Cambridge Analytica – Zuckerberg speaks out

With the ongoing Cambridge Analytica data scandal, Facebook founder Mark Zuckerberg has broken his silence amidst growing pressure from the public.

In his statement, he acknowledges the anger from consumers but also highlights a timeline of events which led to the events that have come out in recent days.

He begins with the start of Facebook in 2007, which allowed Facebook permission to access fairly innocuous data from  their users, such as birthdays.

He then refers to an incident in 2013. A researcher from Cambridge University named Aleksandr Kogan, created a personality quiz app that was installed by around 300,000 people. The app allowed people to share their data and other peoples data too, while linked to Facebook. In Zuckerberg’s words, this allowed ” tens of millions of peoples data to be accessed”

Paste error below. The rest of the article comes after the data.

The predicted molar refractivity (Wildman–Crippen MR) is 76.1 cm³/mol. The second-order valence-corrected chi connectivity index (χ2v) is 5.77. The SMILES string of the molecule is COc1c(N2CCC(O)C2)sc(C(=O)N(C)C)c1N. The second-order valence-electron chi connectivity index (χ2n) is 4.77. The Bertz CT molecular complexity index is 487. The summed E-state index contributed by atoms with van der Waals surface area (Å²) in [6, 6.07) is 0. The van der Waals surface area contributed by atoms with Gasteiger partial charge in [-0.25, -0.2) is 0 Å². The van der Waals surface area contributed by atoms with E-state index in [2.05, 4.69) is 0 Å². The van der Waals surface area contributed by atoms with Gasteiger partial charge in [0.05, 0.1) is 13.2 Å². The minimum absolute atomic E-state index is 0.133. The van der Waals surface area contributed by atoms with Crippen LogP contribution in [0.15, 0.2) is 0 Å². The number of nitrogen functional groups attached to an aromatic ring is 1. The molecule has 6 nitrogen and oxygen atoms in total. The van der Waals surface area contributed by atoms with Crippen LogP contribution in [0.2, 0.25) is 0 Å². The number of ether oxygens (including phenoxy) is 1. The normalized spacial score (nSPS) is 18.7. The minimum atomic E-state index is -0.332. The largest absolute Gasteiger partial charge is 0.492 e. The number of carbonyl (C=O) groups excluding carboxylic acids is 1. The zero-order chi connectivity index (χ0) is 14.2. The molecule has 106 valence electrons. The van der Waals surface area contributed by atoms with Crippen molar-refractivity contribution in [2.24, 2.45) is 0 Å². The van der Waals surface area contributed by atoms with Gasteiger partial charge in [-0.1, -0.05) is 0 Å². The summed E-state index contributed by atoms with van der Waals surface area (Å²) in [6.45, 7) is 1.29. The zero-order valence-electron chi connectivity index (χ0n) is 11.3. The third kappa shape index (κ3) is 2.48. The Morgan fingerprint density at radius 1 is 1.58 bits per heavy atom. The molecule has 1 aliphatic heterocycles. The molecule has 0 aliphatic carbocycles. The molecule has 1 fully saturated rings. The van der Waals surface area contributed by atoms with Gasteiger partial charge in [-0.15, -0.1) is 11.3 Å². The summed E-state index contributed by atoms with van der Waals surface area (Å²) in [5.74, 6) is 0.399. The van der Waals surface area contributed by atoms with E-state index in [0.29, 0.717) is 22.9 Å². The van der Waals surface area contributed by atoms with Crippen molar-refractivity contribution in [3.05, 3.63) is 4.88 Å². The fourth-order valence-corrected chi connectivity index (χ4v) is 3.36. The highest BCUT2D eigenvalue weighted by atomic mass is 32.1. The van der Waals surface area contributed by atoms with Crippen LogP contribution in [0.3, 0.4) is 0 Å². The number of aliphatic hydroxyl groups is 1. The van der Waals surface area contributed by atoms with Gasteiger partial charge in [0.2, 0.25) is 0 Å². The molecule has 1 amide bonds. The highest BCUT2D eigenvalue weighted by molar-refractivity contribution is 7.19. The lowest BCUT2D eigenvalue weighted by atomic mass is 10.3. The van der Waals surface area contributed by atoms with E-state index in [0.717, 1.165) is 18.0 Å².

In 2014, he claims Facebook made extensive changes to their platform, to limit the data people and apps had access to, including Kogan’s quiz app.

However in 2015, Zuckerberg says he was informed by journalists at The Guardian that Kogan had shared the data he had collected with Cambridge Analytica.

In response, the platform deleted the quiz app from the database and demanded Kogan and Cambridge Analytica remove and destroy the data they had collected. Zuckerberg claims the people in question provided the evidence that the data was destroyed.

However last week he was informed that they may not have deleted the data as previously mentioned. He goes on to bemoan a lack of trust between all parties, including between Facebook and its ever growing user base.

How Facebook proceed from here remains to be seen. This is been a huge PR nightmare for them.





Jak Edgley



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